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Psychosocial stress enhances time-based prospective memory in healthy young men


Nater, Urs M; Okere, Ukaegbu; Stallkamp, Rolf; Moor, Caroline; Ehlert, Ulrike; Kliegel, Matthias (2006). Psychosocial stress enhances time-based prospective memory in healthy young men. Neurobiology of Learning and Memory, 86(3):344-348.

Abstract

Forgetting of intentions (such as to take one's medication) is the most frequent everyday memory failure. No study so far has looked into the possible consequences stress might exert on memory for intentions (i.e., prospective memory). Twenty healthy young male adults were exposed to a psychosocial stress test and a non-stress condition. After a delay of 15 min, a time- and an event-based prospective memory task were administered during the peak of cortisol concentrations. Results show that participants performed significantly better in the time-based memory task after stress in comparison to the non-stress condition. In contrast, there was no stress effect on event-based prospective memory. The results demonstrate that prospective memory might be enhanced when participants are exposed to stress prior to the memory task and that this effect is associated to stress-related glucocorticoid effects.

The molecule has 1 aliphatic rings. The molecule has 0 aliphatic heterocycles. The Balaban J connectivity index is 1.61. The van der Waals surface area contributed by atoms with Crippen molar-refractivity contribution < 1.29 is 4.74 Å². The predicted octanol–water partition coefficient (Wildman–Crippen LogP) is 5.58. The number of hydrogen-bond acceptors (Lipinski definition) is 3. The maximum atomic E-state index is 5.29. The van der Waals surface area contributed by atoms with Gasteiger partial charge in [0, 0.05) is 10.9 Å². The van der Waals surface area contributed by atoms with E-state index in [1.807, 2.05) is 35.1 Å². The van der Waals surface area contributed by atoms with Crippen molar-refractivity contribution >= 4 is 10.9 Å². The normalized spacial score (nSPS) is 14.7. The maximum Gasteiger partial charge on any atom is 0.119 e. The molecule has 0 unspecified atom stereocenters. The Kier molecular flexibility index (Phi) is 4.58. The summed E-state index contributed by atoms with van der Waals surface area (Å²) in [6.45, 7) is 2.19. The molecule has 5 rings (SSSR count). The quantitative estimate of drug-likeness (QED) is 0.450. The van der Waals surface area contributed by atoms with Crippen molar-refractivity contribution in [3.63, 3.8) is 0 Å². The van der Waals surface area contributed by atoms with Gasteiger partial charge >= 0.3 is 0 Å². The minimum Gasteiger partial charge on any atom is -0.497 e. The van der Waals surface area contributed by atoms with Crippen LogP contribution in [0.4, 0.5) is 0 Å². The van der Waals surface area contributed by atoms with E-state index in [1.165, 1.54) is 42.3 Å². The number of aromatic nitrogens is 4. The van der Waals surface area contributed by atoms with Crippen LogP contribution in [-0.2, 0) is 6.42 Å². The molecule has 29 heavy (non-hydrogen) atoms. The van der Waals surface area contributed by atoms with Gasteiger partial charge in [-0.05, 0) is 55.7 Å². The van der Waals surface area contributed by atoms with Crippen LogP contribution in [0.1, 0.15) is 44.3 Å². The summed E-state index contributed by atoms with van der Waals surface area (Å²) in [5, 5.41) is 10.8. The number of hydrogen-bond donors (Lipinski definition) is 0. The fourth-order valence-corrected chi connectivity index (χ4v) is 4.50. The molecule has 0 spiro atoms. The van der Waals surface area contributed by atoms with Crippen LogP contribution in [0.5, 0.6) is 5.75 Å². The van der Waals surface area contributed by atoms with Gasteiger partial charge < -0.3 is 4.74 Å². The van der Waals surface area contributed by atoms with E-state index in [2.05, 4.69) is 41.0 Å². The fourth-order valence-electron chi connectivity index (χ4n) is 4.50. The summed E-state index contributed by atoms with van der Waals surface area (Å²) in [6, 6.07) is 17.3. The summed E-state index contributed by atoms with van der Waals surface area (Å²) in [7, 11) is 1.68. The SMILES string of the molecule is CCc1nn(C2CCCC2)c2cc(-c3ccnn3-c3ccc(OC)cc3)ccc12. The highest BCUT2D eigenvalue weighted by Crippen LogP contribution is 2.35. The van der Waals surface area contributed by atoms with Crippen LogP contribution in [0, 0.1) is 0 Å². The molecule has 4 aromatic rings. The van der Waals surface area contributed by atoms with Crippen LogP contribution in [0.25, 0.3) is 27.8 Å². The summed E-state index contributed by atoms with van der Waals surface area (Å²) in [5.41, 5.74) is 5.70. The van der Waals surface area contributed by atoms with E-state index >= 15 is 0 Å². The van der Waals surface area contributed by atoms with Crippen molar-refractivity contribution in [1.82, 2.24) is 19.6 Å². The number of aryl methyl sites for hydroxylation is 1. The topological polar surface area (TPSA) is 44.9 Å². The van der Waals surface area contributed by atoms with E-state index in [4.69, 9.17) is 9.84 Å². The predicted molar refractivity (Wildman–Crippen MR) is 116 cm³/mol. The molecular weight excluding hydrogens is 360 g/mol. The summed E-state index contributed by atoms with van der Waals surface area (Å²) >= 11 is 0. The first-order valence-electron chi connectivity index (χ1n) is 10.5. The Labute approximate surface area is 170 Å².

Forgetting of intentions (such as to take one's medication) is the most frequent everyday memory failure. No study so far has looked into the possible consequences stress might exert on memory for intentions (i.e., prospective memory). Twenty healthy young male adults were exposed to a psychosocial stress test and a non-stress condition. After a delay of 15 min, a time- and an event-based prospective memory task were administered during the peak of cortisol concentrations. Results show that participants performed significantly better in the time-based memory task after stress in comparison to the non-stress condition. In contrast, there was no stress effect on event-based prospective memory. The results demonstrate that prospective memory might be enhanced when participants are exposed to stress prior to the memory task and that this effect is associated to stress-related glucocorticoid effects.

Citations

7 citations in Web of Science®
8 citations in Scopus®
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Additional indexing

Item Type:Journal Article, refereed, original work
Communities & Collections:06 Faculty of Arts > Institute of Psychology
Dewey Decimal Classification:150 Psychology
Language:English
Date:2006
Deposited On:15 Oct 2012 14:16
Last Modified:05 Apr 2016 15:59
Publisher:Elsevier
ISSN:1074-7427
Publisher DOI:https://doi.org/10.1016/j.nlm.2006.04.006
PubMed ID:16753313

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